Wales & the Marches: overview
When civil war broke out in 1642, most of Wales declared for the King. The principality became an important centre for raising recruits and money for the Royalist cause. Three noblemen were appointed as lieutenant-generals to govern and direct Royalist operations in Wales.
Early in 1643, Sir William Waller advanced to the Welsh border to disrupt Royalist communications between south Wales and Oxford. In co-operation with Colonel Massie, Waller secured Gloucester for Parliament, routed a newly-formed Welsh army and plundered several Royalist border towns before being driven back by Prince Maurice at Ripple Field.
On the borders of north Wales, the Parliamentarian commanders Sir William Brereton and Sir Thomas Myddelton drove Lord Capel out of Shropshire and invaded Royalist Flintshire in November 1643. However, the Parliamentarian advance into north Wales was thrown back by the arrival of Royalist reinforcements from the army stationed in Ireland.
When Prince Rupert was appointed president of Wales in February 1644, the King's ineffective lieutenant-generals were replaced by professional soldiers. Charles Gerard was particularly successful in containing the Parliamentarian enclave in Pembrokeshire. However, Rupert's defeat at Marston Moor damaged the morale of the Welsh Royalists. In September 1644, Brereton, Myddelton and Meldrum achieved a notable victory over Lord Byron at the battle of Montgomery, which forced the Welsh Royalists onto the defensive.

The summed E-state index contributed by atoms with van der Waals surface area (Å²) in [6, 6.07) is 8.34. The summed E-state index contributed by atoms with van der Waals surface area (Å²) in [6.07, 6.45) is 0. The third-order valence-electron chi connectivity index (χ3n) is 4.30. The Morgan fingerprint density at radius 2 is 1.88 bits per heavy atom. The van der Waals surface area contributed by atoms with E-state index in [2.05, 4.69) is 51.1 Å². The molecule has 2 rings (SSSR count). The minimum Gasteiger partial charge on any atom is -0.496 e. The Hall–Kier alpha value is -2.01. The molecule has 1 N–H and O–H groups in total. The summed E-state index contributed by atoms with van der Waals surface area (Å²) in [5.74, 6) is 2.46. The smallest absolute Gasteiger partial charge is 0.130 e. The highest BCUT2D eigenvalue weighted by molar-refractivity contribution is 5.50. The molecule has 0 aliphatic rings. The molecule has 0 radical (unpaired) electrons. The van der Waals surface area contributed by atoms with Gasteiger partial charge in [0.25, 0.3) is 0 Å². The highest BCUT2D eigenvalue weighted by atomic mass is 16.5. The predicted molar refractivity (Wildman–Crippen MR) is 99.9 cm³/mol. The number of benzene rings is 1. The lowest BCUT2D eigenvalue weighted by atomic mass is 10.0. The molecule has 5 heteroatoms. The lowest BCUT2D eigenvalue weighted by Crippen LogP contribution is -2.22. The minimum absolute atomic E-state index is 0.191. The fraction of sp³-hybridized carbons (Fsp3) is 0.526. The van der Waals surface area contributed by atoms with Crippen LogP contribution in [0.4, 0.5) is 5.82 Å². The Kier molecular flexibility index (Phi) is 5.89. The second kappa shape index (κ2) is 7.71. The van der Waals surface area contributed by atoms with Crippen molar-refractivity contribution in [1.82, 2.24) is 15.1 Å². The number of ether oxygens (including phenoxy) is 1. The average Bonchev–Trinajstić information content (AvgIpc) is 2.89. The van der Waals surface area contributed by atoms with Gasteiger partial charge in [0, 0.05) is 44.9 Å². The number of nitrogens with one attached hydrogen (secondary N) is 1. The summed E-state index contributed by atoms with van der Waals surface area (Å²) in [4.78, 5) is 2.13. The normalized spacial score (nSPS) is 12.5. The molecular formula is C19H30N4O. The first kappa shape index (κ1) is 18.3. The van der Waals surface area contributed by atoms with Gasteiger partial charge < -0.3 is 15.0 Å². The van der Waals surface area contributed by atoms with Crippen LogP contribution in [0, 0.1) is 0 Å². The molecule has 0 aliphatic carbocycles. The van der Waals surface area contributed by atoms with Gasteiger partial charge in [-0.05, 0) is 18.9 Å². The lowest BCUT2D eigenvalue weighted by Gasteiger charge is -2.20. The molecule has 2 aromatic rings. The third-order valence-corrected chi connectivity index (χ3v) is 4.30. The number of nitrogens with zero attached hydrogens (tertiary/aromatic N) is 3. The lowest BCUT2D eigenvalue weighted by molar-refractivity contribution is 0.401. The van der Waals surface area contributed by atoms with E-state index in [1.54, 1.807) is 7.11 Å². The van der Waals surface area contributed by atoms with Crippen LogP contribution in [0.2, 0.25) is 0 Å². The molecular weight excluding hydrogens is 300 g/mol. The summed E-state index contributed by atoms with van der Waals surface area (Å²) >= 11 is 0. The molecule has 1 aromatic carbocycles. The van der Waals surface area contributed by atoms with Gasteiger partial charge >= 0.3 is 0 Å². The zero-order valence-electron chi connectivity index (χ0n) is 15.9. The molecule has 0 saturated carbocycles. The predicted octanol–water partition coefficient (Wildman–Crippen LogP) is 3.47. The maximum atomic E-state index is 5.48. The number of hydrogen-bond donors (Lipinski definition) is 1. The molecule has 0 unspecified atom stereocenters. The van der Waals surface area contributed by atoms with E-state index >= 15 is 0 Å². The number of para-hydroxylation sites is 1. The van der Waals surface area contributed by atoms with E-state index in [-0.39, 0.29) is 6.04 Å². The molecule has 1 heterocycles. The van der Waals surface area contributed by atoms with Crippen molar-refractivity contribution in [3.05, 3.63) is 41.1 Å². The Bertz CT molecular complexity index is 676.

After the King's defeat at Naseby, the city of Chester remained an important Royalist stronghold until the end of the war. King Charles came to Chester late in 1645, only to witness his best remaining cavalry defeated at the city walls. The last Royalist field army was raised by Lord Astley on the Welsh border. Astley marched to reinforce the King at Oxford, but was intercepted and defeated by Brereton at Stow-on-the-Wold in March 1646.